Hi folks,

Maybe this has been discussed before but I haven't seen it.  I'm working on finalizing a moderately sized (10'x14') layout (O31, O54 and O72 sections), my first real layout, and could use some assurance that my approach to testing it out is sound, not scattershot and I don't miss anything.  I'm wiring for DCS and will add Legacy eventually.  Ross bed or foam track bed on top of painted plywood tables is the plan.  I want to operate both conventional and using command control throughout with up to 6 power districts (some isolated, some simple back an forth trolley and such).  Very soon I'll have 5 districts up (elevated and isolated O72 will come later) with 12" 16 gauge power drops soldered to each block with blocks having 8-10 sections. 

My goal is to get to the point where I can put down painted roadbed, screw the tracks into the table and wire track power underneath.  I'm feeling that that is a point of no return to some extent. 

So the order of things is what I could use some expert commentary on.

  •  I'm assuming I will wire on top of the table to temporary terminal strips (on top of table) and confirm section by section that it all works, at least conventionally, using a cheap conventional engine.  Look for shorts, derailments, etc.
  • Figure out where to mount hardware (terminal strips, relays, other controllers) under table, probably in two locations.
  • Add DCS (star) and make sure that works as hoped.  Never done that before but I'll have a lot of wiring on my table for 20+ blocks and a lot of tape to keep it flat.  Evaluate DCS signal strength.  When I'm satisfied with this then...
  • Test fit trackside accessories for fit and clearance with larger engines and cars (some accessories are more worrisome than others).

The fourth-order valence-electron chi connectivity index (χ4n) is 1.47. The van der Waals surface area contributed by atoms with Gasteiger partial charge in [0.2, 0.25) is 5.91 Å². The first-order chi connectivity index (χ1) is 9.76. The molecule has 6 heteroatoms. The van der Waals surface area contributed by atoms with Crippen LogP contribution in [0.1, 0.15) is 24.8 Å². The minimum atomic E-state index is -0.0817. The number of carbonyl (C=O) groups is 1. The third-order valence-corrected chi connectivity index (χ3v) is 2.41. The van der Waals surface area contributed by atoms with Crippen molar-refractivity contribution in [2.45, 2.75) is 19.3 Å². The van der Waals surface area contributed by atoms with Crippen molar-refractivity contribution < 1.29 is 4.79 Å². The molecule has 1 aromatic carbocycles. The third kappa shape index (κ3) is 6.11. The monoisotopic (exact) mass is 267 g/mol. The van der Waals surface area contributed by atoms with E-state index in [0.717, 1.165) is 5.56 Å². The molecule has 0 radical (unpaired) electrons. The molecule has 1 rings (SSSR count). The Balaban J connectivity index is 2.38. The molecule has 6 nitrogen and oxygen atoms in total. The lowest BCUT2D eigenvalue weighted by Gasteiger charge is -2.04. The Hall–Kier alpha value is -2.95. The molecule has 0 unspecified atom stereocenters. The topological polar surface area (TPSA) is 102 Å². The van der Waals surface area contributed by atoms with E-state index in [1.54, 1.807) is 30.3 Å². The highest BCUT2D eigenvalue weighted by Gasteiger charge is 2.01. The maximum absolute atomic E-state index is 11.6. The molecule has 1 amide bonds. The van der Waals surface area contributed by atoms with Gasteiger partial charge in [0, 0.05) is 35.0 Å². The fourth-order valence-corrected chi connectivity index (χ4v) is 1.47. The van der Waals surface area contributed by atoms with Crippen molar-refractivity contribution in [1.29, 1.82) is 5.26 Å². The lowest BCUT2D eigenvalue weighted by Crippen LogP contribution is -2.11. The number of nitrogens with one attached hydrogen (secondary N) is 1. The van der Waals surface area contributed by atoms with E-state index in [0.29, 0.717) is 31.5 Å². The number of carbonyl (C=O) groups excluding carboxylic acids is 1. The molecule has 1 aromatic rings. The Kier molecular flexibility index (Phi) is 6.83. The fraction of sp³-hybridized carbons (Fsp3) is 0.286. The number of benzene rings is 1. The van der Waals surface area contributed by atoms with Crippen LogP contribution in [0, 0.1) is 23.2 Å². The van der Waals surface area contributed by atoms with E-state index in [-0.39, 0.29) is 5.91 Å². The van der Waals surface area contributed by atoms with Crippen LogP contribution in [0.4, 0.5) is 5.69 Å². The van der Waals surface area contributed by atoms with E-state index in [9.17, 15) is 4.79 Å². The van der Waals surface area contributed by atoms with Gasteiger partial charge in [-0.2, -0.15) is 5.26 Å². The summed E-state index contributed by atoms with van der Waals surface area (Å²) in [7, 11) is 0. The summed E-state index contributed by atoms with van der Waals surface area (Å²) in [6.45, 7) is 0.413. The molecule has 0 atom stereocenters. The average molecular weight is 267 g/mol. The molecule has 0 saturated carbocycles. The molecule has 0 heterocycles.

• Confirm operation of all switches with temporary wiring and evaluate... fix as needed.  Eventually these will be wired to a control panel with momentary SPDT and then to AIU eventually.  Don't wire switches yet (can manually switch as needed for now).  (BTW, when I get to it should switch control wires go to a terminal strip or just be continuous long wires to the SPDT/AIU?
  • Prep for roadbed (no ballast but Ross roadbed and foam under flex and O31 tubular). Paint roadbed and add, super elevate curves.  How is this done?  1/16" shim around outer edge entire curve? 1/8"?
  • Add uncoupler and UCS track 
  • Drop power wires to under table.  I'm not trying to scenic this to the max at this time so is it safer to drill holes just outside of the road bed or should I drill and drop straight down under the track?  I'm thinking outside is more forgiving.  Drop wires for uncouplers and UCS.
  •  Screw down track.  Or should it wait until I add most of the trackside accessories (which are powered on a separate bus)?

Does this make sense to you all?  I'd like to get to the point that the track is primarily positioned and I can confidently wire track power under the table.  What things am I missing?

Any comments on this would be welcomed.

Kirk R.

Original Post


I mounted all of my terminal strips to a piece of plywood in one central location on the edge of the layout where I could get to them to pull, strip and connect wires. Don't forget to come up with some sort numbering system to identify where each wire segment starts from and terminates at. For example, you might designate a terminal strip TB-1, for terminal block one. Each terminal would have a number, I did mine top down, so the first terminal would be TB-1-1. The other end might be a track block number one. You will want to keep a record of all those wire segments. It will come in very handy for trouble shooting.

Dave:  I certainly will extend the invite to you!  

TNCENTRR:  That makes a lot of sense.  Given my space constraints (9 1/2' x13 1/2') and my desire to run some big engines (e.g. centipede and PRR T-1 4-4-4-4 for now) I wanted an O72 loop (7" elevated) so this is a looping layout with operations in the center and access to swing out door.  I'll attach a picture.  Given your advice I'll put two terminal strips to the upper side (city scene) and two terminal strips on the lower side (metro/passenger and yard scenes).  This should at least let me to run conventional and see where I may have clearance issues.